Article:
The hotel reception was lit by three gloomy low-wattage light bulbs. It should have been six but the management was economising. The hotel’s nod to the city carnival was a single balloon strung from one of the empty bulb holders. I let my backpack drop from my shoulders and checked in. WiFi, said the receptionist, cost extra. The WiFi registration process was as insanely convoluted as buying illegal drugs.
Room number dreiunddreissig was on a shabby corridor with two other doors. The room was dismally cold and small. It was bare of every amenity one normally expects to find even in a cheap hotel room, except for a bed, a kit wardrobe and a tiny table whose surface area was taken up by a dirty old television. The thin carpet was soiled, the wallpaper peeling. The toilet in the adjoining bathroom was fixed at an angle to the wall of 45 degrees to fit it in. The partition wall was thin enough to hear the three women in the next room chatting and laughing and coughing and opening cans. The din of accelerating engines from the road outside was constant. Shutting the window muted the din a little. I tried the WiFi. It didn’t work. I kicked off my boots and sank down on to the low divan, grateful simply to be able to stop moving.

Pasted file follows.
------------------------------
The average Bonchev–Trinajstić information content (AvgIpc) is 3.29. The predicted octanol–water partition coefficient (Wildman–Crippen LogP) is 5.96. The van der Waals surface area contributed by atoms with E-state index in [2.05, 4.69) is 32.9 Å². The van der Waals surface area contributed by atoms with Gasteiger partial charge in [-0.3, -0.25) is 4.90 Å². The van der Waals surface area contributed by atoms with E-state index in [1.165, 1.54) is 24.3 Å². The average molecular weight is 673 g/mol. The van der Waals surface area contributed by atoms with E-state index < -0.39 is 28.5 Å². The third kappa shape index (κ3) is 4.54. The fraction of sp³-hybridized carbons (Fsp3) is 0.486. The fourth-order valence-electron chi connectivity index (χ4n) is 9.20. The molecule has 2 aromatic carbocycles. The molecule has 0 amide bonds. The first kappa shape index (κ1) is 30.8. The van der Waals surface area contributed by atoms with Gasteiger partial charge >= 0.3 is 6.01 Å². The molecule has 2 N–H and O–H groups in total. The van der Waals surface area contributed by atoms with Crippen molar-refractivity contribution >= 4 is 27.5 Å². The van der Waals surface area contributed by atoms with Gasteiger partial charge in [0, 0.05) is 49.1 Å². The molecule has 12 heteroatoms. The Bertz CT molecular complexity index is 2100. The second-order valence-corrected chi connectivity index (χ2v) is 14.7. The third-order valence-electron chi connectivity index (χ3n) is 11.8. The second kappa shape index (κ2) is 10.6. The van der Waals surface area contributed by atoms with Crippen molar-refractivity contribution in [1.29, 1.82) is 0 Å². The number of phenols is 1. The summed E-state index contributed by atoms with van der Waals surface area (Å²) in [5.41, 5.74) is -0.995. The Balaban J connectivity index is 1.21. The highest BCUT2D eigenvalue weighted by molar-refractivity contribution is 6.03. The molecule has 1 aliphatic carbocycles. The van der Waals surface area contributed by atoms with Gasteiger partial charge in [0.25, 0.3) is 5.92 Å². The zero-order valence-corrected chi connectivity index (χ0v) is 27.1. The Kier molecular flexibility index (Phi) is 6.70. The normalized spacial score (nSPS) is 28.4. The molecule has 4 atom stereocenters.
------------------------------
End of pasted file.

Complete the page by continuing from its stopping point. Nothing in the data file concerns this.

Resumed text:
After I’d rested, I went downstairs to reception, complained about the WiFi, and went outside to smoke a cigarette. It was raining and the daylight was failing. I walked along the pavement until I found shelter in the doorway of a rather grim public building of some sort that was closed and shuttered for the duration of the carnival. I stood on the doorstep and lit up. I came and stood in this doorway to smoke several times before it was pointed out to me by a passing antiquarian bookseller that I was standing in the doorway of the former Gestapo headquarters in Cologne, now a historic archive of National Socialism.